Securities overseers confer in Baltimore

NASD, SEC officials seek ways to regain investors' confidence

May 13, 2004|By Bill Atkinson and Paul Adams | Bill Atkinson and Paul Adams,SUN STAFF

Top private and federal regulators met in Baltimore yesterday and laid out a plan for a securities industry rocked by trading scandals to win back investors' trust.

Brokerages should make fees, account statements and other key information more transparent to customers, they said.

Robert R. Glauber, chairman and chief executive of the National Association of Securities Dealers, said rising markets are bound to attract more investors, but many will have a "deeper suspicion" of the industry after recent revelations of practices that catered to the interests of brokerages or big traders at the expense of small investors.

"Our challenge, then, is to win back the American investors' faith and confidence in the cleanliness and trustworthiness of our industry," Glauber told more than 800 industry representatives at a NASD conference in the Baltimore Marriott Waterfront.

"In the aftermath of the bubble and various scandals in the mutual fund industry, investors, the media, Congress, federal and state regulators all are demanding that the industry turn away from opaque disclosure and toward unambiguous transparency," he added.

Glauber said the NASD, a private sector financial services regulator that oversees U.S. brokers and securities dealers, will form a mutual fund task force to improve disclosure of mutual fund costs and distribution arrangements.

William H. Donaldson, chairman of the Securities and Exchange Commission, who also spoke, called on the industry to adopt a culture that puts investors ahead of the bottom line after a year in which the SEC broke its own record for enforcement actions against U.S. corporations.

"Our rules have never been enough, are not today enough and never will be enough," he told conference attendees. "What's really needed is a change of mindset - one that fosters not only a culture of compliance, but also a companywide environment that fosters ethical behavior."

The SEC has proposed a series of rules aimed at eliminating late trading and market timing - trading abuses at the heart of the mutual fund scandals revealed last fall. Speaking to reporters after his speech, Donaldson said the agency is considering changes to some rules in response to industry comments, but is not backing away from reform.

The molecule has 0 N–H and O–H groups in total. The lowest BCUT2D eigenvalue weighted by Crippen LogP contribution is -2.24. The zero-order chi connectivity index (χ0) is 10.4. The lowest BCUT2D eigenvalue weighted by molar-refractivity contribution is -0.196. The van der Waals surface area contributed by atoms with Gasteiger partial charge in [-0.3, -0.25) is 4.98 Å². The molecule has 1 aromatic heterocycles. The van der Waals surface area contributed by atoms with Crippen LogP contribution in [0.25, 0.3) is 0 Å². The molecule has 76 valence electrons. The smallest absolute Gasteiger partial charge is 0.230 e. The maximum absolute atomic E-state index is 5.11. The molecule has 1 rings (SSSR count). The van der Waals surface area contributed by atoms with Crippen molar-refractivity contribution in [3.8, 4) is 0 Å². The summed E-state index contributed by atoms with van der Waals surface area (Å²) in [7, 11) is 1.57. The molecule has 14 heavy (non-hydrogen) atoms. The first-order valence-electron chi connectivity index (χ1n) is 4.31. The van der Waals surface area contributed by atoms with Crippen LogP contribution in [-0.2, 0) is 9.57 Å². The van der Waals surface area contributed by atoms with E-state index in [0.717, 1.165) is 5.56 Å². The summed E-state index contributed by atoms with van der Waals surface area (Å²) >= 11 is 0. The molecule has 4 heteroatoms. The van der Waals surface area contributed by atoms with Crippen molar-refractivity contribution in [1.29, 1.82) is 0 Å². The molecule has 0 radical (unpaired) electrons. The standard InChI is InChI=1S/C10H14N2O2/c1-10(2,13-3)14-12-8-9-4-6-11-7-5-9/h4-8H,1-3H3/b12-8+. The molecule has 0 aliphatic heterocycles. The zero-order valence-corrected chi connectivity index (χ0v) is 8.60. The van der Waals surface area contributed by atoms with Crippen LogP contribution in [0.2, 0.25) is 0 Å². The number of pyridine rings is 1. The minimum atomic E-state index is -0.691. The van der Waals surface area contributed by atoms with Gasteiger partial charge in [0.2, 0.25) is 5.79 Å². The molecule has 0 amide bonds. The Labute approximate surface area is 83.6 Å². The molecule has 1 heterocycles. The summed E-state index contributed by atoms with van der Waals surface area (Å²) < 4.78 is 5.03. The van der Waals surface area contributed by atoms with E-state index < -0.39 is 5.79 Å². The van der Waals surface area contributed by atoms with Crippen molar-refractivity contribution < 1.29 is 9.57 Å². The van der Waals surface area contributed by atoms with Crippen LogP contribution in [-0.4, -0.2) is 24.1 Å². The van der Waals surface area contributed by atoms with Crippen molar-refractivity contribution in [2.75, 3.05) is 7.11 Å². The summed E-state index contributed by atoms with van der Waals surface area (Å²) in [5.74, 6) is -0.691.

Despite the regulatory crackdown on securities firms and mutual fund companies, Glauber still sees problems in the industry.

Transparency in the fixed-income bond market is "badly needed, as the corporate bond market continues to grow in importance for all investors," he said.

He said that in the past 10 years, the total amount of outstanding corporate bonds has reached about $4.3 trillion, surpassing U.S. Treasury bonds outstanding by about 25 percent. Many investing in bonds are individual investors.

Another concern that has cropped up is brokers persuading elderly homeowners to refinance their mortgages, take out the cash and invest the money in stocks or variable annuities.

Glauber called the practice "particularly offensive."

"If the homeowner has no other means of raising cash to invest in the market, then it is absolutely the wrong strategy for him," he said.

Others recoiled at Glauber's description of the scheme.

"That is absolutely wrong," said Jean Baley, senior vice president of compliance at Milwaukee, Wis.-based Landaas & Co. "Why would they ever think of that? There is so much more that needs to be addressed."

The regulators' statements come as the mutual fund industry is fighting to recover from widespread trading abuses that have resulted in multimillion-dollar fines, the ouster of top executives and criminal investigations. Once highly regarded mutual fund companies - including Janus, Putnam and Strong Funds - have been come under fire from regulators as well as from Congress.

In just the past year, the SEC has brought charges of misconduct against 12 of the 25 largest mutual fund organizations. In the past 7 1/2 months, the SEC has obtained orders for about $1.7 billion in penalties and forfeitures, Donaldson said.

"I cite these numbers as measures of just how pervasive malfeasance has become in the securities industry in recent years, and the impact of the enforcement powers vested with the SEC as a result of the Sarbanes-Oxley Act," he said.

The act, co-sponsored by Maryland's Democratic Sen. Paul S. Sarbanes, who is to speak at the conference today, increased disclosure and penalties for misconduct in corporate boardrooms and in the securities and accounting industries.

Industry officials attending the conference agreed that the industry's image has suffered.

"It is stained," said Barry I. Grossman, a securities attorney from New York. "I think the industry realizes there is a problem. The most basic problem is lack of disclosure."

Grossman said the industry's image will recover when "people start making money again."

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